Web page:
It is much easier for the telcos to prevent this at the state level, than fight the battle in individual towns.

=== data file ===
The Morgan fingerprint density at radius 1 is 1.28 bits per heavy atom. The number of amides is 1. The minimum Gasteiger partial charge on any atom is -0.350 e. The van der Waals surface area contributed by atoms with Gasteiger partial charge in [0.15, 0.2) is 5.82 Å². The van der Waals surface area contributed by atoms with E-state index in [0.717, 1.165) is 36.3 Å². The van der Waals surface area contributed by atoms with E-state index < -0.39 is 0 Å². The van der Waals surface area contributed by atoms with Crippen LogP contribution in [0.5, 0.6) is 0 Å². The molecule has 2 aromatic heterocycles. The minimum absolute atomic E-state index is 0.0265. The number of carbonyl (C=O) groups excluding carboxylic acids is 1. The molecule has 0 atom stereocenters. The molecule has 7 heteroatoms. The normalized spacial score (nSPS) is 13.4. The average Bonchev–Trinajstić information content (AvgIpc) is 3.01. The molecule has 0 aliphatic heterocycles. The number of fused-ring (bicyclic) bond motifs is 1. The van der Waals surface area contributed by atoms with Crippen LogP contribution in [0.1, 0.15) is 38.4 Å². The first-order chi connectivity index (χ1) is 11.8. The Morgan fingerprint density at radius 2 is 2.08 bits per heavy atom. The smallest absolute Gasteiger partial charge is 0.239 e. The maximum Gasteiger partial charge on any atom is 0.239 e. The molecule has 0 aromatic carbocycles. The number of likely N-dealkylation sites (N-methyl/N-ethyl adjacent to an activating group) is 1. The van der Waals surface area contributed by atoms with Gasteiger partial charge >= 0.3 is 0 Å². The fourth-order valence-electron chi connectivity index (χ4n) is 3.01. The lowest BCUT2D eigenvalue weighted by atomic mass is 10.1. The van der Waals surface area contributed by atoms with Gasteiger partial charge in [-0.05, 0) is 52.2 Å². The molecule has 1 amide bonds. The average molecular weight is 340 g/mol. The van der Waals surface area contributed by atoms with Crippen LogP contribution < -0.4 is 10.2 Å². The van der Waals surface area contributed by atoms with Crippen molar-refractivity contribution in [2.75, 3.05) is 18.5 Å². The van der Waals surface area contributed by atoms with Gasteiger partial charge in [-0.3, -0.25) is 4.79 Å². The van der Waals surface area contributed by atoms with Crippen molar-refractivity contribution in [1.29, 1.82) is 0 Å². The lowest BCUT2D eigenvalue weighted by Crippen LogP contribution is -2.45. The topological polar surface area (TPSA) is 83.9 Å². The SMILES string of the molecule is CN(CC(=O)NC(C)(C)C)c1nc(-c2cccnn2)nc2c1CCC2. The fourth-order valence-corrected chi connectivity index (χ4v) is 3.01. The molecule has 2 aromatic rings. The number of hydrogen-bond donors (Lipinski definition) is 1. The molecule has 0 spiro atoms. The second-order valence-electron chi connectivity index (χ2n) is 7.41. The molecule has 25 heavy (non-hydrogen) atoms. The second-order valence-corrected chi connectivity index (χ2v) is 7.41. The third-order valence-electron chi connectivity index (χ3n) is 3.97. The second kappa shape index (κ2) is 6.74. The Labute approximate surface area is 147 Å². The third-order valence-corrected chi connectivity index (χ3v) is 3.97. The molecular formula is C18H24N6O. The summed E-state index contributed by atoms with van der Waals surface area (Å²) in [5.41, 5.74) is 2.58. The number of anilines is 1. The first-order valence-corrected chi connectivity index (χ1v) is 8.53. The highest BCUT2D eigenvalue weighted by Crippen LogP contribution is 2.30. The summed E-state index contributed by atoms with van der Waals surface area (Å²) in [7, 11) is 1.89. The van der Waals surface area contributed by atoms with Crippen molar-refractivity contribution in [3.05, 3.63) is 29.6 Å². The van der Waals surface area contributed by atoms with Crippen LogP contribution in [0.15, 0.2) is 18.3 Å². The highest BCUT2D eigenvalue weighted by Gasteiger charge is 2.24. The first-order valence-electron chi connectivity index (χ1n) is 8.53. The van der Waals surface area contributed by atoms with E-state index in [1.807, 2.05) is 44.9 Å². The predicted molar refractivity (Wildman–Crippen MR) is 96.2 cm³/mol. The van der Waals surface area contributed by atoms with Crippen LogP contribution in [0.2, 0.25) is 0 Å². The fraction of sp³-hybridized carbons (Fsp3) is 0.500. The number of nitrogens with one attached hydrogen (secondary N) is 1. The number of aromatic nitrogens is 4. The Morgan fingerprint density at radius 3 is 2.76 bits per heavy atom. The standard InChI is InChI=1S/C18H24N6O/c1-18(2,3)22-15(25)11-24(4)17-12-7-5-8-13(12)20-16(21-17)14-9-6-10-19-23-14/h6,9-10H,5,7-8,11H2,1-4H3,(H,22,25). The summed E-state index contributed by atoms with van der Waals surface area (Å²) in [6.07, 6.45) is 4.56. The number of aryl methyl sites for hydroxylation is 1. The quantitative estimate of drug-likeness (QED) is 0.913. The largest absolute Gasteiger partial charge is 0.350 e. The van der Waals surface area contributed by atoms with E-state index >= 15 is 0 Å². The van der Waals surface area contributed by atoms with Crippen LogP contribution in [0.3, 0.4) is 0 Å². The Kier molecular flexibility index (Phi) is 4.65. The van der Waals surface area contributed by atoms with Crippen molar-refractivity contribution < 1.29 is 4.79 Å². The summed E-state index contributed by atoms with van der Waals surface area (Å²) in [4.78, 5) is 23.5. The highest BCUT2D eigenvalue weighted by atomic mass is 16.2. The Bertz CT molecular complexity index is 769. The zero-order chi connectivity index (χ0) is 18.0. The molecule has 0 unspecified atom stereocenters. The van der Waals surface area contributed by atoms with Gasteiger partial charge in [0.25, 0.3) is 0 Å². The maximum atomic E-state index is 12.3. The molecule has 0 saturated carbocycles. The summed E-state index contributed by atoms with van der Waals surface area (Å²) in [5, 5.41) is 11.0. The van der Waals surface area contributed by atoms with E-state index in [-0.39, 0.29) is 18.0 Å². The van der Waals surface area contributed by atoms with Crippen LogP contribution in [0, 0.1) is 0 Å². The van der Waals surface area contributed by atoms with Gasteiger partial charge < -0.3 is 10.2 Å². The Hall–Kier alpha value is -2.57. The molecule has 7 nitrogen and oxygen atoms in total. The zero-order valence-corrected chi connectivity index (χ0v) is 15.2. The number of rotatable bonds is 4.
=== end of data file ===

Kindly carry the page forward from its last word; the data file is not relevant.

Here in Wisconsin, two years ago ATT came to the Capitol with more than a dozen lobbyists and started handing out campaign contributions. They picked a conservative Democrat and a Republican from the Senate and Assembly who would play ball. They handed them a "bill mill" draft of how they'd like to revamp Wisconsin's cable television laws. They did not invite anyone else to the meetings. They didn't invite the over-the-air broadcasters, they didn't invite the cable industry, they didn't invite the community television stations. They listened to ATT. They removed local city control and oversight of cable franchises and replaced it with a state-level franchise system with little to no oversight. They assigned minimal regulatory powers to the department of financial institutions - not the existing Public Service Commission that handles all other telecom. The only powers they assigned were to accept the annual $5,000 franchise application. They were not given any powers to reject any applications. They sunset the ability of cities to assign a surcharge on bills to fund their community television operations. All this, in the name of allowing ATT to be able to cherry-pick which neighborhoods would get U-Verse, without having to offer it to entire communities.